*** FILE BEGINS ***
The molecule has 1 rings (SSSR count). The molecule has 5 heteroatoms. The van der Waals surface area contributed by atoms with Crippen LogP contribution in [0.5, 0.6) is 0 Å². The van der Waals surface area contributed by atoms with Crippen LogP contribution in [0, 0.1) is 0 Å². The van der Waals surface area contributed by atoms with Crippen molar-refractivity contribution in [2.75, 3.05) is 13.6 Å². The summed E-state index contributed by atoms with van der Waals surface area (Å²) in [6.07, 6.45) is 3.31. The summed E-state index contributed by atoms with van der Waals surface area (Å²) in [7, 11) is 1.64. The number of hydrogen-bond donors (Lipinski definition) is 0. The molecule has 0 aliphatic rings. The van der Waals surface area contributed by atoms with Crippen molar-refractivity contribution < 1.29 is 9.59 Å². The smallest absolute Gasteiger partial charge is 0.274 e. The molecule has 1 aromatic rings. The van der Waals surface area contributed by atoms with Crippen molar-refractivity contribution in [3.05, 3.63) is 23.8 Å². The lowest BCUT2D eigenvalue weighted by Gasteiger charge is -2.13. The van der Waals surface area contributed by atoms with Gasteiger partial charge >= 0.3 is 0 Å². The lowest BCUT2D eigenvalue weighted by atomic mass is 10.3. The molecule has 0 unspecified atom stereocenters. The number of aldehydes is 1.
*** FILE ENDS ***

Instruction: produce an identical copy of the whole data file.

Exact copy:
The molecule has 1 rings (SSSR count). The molecule has 5 heteroatoms. The van der Waals surface area contributed by atoms with Crippen LogP contribution in [0.5, 0.6) is 0 Å². The van der Waals surface area contributed by atoms with Crippen LogP contribution in [0, 0.1) is 0 Å². The van der Waals surface area contributed by atoms with Crippen molar-refractivity contribution in [2.75, 3.05) is 13.6 Å². The summed E-state index contributed by atoms with van der Waals surface area (Å²) in [6.07, 6.45) is 3.31. The summed E-state index contributed by atoms with van der Waals surface area (Å²) in [7, 11) is 1.64. The number of hydrogen-bond donors (Lipinski definition) is 0. The molecule has 0 aliphatic rings. The van der Waals surface area contributed by atoms with Crippen molar-refractivity contribution < 1.29 is 9.59 Å². The smallest absolute Gasteiger partial charge is 0.274 e. The molecule has 1 aromatic rings. The van der Waals surface area contributed by atoms with Crippen molar-refractivity contribution in [3.05, 3.63) is 23.8 Å². The lowest BCUT2D eigenvalue weighted by Gasteiger charge is -2.13. The van der Waals surface area contributed by atoms with Gasteiger partial charge >= 0.3 is 0 Å². The lowest BCUT2D eigenvalue weighted by atomic mass is 10.3. The molecule has 0 unspecified atom stereocenters. The number of aldehydes is 1.